Which goes back to social media (as an extension of the INTERNET) working as a steroid of mob behavior.  It's enhancing something that's already there.

 

Social media is the INTERNET truly reaching 'mainstream' culture to the point that is seems to have this power.  But as we usually find out, this is very often a vocal minority that comes across a lot more massive than they usually are.  And it's because we (the media, the 'normal' people, more social media) have a hard time ignoring the negative SENSATION of it all only serve the master of turning it into a big deal.

 

If you truly just blame SOCIAL MEDIA for these ills, you are merely confirming

 

 

 

no free will

 

 

If you're gonna blame social media on stuff, you should also not forget about 'advertising convincing us to a capitalist mindset in order to get us buying things we don't need and continue feeling bad about ourselves in ways we don't even realize.'  Social media is just the current form of that.

 

As usual, I don't actually disagree all that much with your main points.  Appropriate to this social media discussion, I really only find the WAY you're expressing those points to be.........

 

 

PROBLEMATIC.

 

Mmmm... proper.

post #412 of 4805
I don't disagree in general principle, but my point is that I really don't think it could've reached the level it has - where petty disagreements and flamewars over somebody saying something dumb can flash-boil into netwide witchhunts that can even straight-up destroy people IRL - without the component of netwide interconnection that "social networking" brought to the table.
post #413 of 4805

Any community (large or small) is capable of using public shaming to hurt the life and livelihood of someone.

 

It's really just a scale thing.  Once again, we agree.  And yes, the ratio between the offense and the punishment has gotten very high... and for people who would otherwise not be in the public spotlight at all.

 

 

What do you think of the revolutions in Iran and Egypt that very specifically made use of Twitter to spread more effectively?

post #414 of 4805
Quote:
Originally Posted by mcnooj82 View Post

What do you think of the revolutions in Iran and Egypt that very specifically made use of Twitter to spread more effectively?
I think that there's always going to be somebody who figures out a way for some good to come of just about anything. And, y'know, that's certainly not nothing. But I'm not going to get into "would the world be better/worse off if x..." because that always seems to lead down a bunny-trail of increasingly elaborate but completely unprovable speculation. Suffice to say that, while it's great that happened, it doesn't make me any happier about the negative fallout from the rise of "social networking."
post #415 of 4805

I was just wondering if you would've credited that instance to the INTERNET.

 

As long as you're aware.

post #416 of 4805
I'm really doing my best not to let my bias get in the way of what I'm actually trying to say, so I'll just refrain from comment on that.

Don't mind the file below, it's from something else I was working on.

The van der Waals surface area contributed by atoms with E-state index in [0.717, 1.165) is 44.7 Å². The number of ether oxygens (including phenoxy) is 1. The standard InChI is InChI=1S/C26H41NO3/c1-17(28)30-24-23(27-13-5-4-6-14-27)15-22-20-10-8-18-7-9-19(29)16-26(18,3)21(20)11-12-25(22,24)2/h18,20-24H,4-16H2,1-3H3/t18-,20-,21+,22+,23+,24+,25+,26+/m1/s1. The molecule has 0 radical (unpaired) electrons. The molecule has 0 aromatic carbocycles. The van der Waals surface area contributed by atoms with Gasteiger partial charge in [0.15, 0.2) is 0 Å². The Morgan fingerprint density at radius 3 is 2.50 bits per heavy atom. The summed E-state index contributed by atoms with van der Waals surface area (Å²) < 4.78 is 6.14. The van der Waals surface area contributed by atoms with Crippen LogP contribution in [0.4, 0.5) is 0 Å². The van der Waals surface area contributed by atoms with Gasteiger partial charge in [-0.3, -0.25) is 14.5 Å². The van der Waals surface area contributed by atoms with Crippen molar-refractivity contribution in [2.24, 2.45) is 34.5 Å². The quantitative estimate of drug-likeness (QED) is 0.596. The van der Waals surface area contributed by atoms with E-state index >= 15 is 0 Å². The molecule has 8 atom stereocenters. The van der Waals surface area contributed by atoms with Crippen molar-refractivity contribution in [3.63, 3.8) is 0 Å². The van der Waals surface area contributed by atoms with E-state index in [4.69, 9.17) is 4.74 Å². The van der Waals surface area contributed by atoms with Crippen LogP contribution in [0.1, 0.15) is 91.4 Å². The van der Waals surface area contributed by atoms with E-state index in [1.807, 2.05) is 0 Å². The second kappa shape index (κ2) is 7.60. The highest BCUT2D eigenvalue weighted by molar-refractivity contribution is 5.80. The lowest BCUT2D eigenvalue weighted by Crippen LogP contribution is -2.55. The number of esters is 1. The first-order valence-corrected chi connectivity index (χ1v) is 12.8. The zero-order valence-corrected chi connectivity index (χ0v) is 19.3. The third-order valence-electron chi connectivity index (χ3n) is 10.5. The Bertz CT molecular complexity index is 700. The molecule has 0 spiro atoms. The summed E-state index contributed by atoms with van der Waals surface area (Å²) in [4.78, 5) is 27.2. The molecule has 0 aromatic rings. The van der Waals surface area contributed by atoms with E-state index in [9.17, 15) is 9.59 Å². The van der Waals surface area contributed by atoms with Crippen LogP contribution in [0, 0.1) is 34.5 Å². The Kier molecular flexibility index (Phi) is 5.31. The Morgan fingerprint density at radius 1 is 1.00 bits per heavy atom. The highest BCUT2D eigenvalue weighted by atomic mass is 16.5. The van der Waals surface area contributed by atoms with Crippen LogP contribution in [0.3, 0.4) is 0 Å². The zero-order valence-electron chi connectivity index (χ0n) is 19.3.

post #417 of 4805
Quote:
Originally Posted by commodorejohn View Post

I'm really doing my best not to let my bias get in the way of what I'm actually trying to say, so I'll just refrain from comment on that.
 

 

The SOCIAL MEDIA SHAMING/SELF-CENSORSHIP COMPLEX works!!!

 

 

 

I think you're approaching it from the reverse direction when it comes to the usual intention of developments like the INTERNET and SOCIAL MEDIA.

 

Most of these things start with good intentions.  Correct me if I'm wrong, but data-mining wasn't originally the intent of Facebook, Google, and Twitter.  Social media was just supposed to be social media.  It's once they become huge successes that data-mining became the next step for increased revenues, and SCWOOOP!  There goes ideals and good intentions straight out the window.

 

Good uses full of positive ideals is what these things were meant for.  It's usually people being people that corrupts them.  Do we blame data-mining?  Sure, but it's still being driven by people going for the easy rush/high/pleasure of bad things under the delusion that good is being done.

 

It's just such a twisted network of factors.  Simply going, "BOOOOO social media!" seems too easy.


Edited by mcnooj82 - 4/28/15 at 7:12pm
post #418 of 4805
Quote:
Originally Posted by Jaquio View Post
 

In the great "culture war" of the Bush years, the left lost. Stone cold lost. We lost, the damage we tried to stymie from the right was done, and done directly over our protesting, and when it really counted most we proved to be completely impotent and ineffectual on the national stage for the whole world to see. I think the left turning on itself is, on some level at least, a direct fallout of this. This is how dirty-hippie/bleeding-heart liberals play out the "not taking losing well" angle: by devolving into every obscene parody from the early/mid 90s about "political correctness hounds" brought to life. As has been said, its pure animal instinct taking over: we've been thoroughly beaten and had all our power taken away from us, so the primal part of our brain needs to "reclaim" control over SOMETHING, no matter how laughably unimportant it may be. 

Creating this "outrage culture" is a way for the powerless to feel powerful and feel like they're "making a difference" after they've completely failed to do exactly that at a crucial, important time in the world.
 

 

I don't think the Left lost the culture war as much as you think.  Gay marriage rights are not a loss.  Abortion rights are not a loss.  Marijuana legalization is not a loss.  Freaking Universal Healthcare is not a loss. 

 

These things are becoming mainstays in the cultural consciousness now and young people are all very much in favor of all these things.  (Maybe not abortion as much)  But still I don't think the outrage culture and PC hounds that you mention are a result of the Left being swept to the side and complaining about it.  The ones who are pining and propagating outrage bullshit on social media nowadays may think they are making a difference, but those are liberal AND conservative people.